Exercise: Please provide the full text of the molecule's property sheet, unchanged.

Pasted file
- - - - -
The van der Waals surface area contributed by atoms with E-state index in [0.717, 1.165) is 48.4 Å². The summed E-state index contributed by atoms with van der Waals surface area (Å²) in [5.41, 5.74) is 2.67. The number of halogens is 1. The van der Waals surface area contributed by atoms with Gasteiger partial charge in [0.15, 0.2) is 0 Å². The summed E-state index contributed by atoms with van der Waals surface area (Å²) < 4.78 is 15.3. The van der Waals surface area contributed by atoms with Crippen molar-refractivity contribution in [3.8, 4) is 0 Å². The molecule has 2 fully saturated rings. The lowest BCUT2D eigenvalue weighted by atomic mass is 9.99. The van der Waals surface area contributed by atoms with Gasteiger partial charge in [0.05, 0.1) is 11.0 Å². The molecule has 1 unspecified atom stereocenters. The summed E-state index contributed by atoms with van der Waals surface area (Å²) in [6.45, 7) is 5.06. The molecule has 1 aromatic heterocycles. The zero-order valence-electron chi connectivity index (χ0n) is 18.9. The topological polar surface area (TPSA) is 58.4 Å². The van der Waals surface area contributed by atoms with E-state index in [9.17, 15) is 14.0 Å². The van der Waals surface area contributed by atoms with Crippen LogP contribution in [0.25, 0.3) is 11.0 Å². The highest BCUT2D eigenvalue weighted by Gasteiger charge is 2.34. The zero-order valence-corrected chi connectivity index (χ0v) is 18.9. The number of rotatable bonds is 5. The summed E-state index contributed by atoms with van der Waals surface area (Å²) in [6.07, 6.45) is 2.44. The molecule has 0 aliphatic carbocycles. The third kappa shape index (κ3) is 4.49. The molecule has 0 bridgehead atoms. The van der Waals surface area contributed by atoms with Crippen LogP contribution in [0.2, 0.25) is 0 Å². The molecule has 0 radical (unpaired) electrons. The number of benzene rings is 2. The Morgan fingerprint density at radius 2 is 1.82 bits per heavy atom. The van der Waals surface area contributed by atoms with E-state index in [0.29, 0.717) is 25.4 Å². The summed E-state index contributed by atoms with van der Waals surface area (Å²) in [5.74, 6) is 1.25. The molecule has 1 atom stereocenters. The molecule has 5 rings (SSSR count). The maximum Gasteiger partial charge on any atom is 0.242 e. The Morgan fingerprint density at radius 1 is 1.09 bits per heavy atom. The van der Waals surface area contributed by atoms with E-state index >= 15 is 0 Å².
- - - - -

The van der Waals surface area contributed by atoms with E-state index in [0.717, 1.165) is 48.4 Å². The summed E-state index contributed by atoms with van der Waals surface area (Å²) in [5.41, 5.74) is 2.67. The number of halogens is 1. The van der Waals surface area contributed by atoms with Gasteiger partial charge in [0.15, 0.2) is 0 Å². The summed E-state index contributed by atoms with van der Waals surface area (Å²) < 4.78 is 15.3. The van der Waals surface area contributed by atoms with Crippen molar-refractivity contribution in [3.8, 4) is 0 Å². The molecule has 2 fully saturated rings. The lowest BCUT2D eigenvalue weighted by atomic mass is 9.99. The van der Waals surface area contributed by atoms with Gasteiger partial charge in [0.05, 0.1) is 11.0 Å². The molecule has 1 unspecified atom stereocenters. The summed E-state index contributed by atoms with van der Waals surface area (Å²) in [6.45, 7) is 5.06. The molecule has 1 aromatic heterocycles. The zero-order valence-electron chi connectivity index (χ0n) is 18.9. The topological polar surface area (TPSA) is 58.4 Å². The van der Waals surface area contributed by atoms with E-state index in [9.17, 15) is 14.0 Å². The van der Waals surface area contributed by atoms with Crippen LogP contribution in [0.25, 0.3) is 11.0 Å². The highest BCUT2D eigenvalue weighted by Gasteiger charge is 2.34. The zero-order valence-corrected chi connectivity index (χ0v) is 18.9. The number of rotatable bonds is 5. The summed E-state index contributed by atoms with van der Waals surface area (Å²) in [6.07, 6.45) is 2.44. The molecule has 0 aliphatic carbocycles. The third kappa shape index (κ3) is 4.49. The molecule has 0 bridgehead atoms. The van der Waals surface area contributed by atoms with Crippen LogP contribution in [0.2, 0.25) is 0 Å². The molecule has 0 radical (unpaired) electrons. The number of benzene rings is 2. The Morgan fingerprint density at radius 2 is 1.82 bits per heavy atom. The van der Waals surface area contributed by atoms with E-state index in [0.29, 0.717) is 25.4 Å². The summed E-state index contributed by atoms with van der Waals surface area (Å²) in [5.74, 6) is 1.25. The molecule has 1 atom stereocenters. The molecule has 5 rings (SSSR count). The maximum Gasteiger partial charge on any atom is 0.242 e. The Morgan fingerprint density at radius 1 is 1.09 bits per heavy atom. The van der Waals surface area contributed by atoms with E-state index >= 15 is 0 Å².